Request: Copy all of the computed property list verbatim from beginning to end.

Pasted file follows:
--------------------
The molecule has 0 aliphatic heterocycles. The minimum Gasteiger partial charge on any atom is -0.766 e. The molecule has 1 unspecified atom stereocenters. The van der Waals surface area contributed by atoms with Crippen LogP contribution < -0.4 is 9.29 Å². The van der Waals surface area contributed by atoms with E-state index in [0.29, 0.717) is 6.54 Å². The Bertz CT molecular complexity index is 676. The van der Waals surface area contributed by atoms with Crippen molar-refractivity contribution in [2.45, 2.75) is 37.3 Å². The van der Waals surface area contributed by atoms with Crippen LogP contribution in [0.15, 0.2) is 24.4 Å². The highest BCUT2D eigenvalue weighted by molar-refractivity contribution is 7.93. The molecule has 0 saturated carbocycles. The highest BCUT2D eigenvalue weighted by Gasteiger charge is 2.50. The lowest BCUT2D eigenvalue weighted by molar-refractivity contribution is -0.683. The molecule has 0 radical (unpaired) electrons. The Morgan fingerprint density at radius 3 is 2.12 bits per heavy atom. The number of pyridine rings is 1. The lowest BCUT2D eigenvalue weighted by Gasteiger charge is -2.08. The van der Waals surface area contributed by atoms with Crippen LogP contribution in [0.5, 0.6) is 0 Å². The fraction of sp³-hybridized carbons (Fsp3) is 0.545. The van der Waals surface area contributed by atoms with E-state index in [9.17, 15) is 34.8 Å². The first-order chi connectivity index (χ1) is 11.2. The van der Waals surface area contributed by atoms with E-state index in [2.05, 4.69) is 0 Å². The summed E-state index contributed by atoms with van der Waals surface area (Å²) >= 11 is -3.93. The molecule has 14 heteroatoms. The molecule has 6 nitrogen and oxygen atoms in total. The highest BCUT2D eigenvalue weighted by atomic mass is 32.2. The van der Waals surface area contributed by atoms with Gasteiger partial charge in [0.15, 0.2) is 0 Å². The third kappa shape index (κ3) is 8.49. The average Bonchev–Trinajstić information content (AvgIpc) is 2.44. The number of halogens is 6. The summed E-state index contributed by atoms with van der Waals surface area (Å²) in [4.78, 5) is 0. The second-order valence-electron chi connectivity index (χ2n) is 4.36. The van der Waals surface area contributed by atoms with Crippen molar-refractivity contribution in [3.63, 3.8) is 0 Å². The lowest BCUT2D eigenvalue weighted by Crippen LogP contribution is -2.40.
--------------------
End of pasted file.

The molecule has 0 aliphatic heterocycles. The minimum Gasteiger partial charge on any atom is -0.766 e. The molecule has 1 unspecified atom stereocenters. The van der Waals surface area contributed by atoms with Crippen LogP contribution < -0.4 is 9.29 Å². The van der Waals surface area contributed by atoms with E-state index in [0.29, 0.717) is 6.54 Å². The Bertz CT molecular complexity index is 676. The van der Waals surface area contributed by atoms with Crippen molar-refractivity contribution in [2.45, 2.75) is 37.3 Å². The van der Waals surface area contributed by atoms with Crippen LogP contribution in [0.15, 0.2) is 24.4 Å². The highest BCUT2D eigenvalue weighted by molar-refractivity contribution is 7.93. The molecule has 0 saturated carbocycles. The highest BCUT2D eigenvalue weighted by Gasteiger charge is 2.50. The lowest BCUT2D eigenvalue weighted by molar-refractivity contribution is -0.683. The molecule has 0 radical (unpaired) electrons. The Morgan fingerprint density at radius 3 is 2.12 bits per heavy atom. The number of pyridine rings is 1. The lowest BCUT2D eigenvalue weighted by Gasteiger charge is -2.08. The van der Waals surface area contributed by atoms with Crippen LogP contribution in [0.5, 0.6) is 0 Å². The fraction of sp³-hybridized carbons (Fsp3) is 0.545. The van der Waals surface area contributed by atoms with E-state index in [9.17, 15) is 34.8 Å². The first-order chi connectivity index (χ1) is 11.2. The van der Waals surface area contributed by atoms with E-state index in [2.05, 4.69) is 0 Å². The summed E-state index contributed by atoms with van der Waals surface area (Å²) >= 11 is -3.93. The molecule has 14 heteroatoms. The molecule has 6 nitrogen and oxygen atoms in total. The highest BCUT2D eigenvalue weighted by atomic mass is 32.2. The van der Waals surface area contributed by atoms with Gasteiger partial charge in [0.15, 0.2) is 0 Å². The third kappa shape index (κ3) is 8.49. The average Bonchev–Trinajstić information content (AvgIpc) is 2.44. The number of halogens is 6. The summed E-state index contributed by atoms with van der Waals surface area (Å²) in [4.78, 5) is 0. The second-order valence-electron chi connectivity index (χ2n) is 4.36. The van der Waals surface area contributed by atoms with Crippen molar-refractivity contribution in [3.63, 3.8) is 0 Å². The lowest BCUT2D eigenvalue weighted by Crippen LogP contribution is -2.40.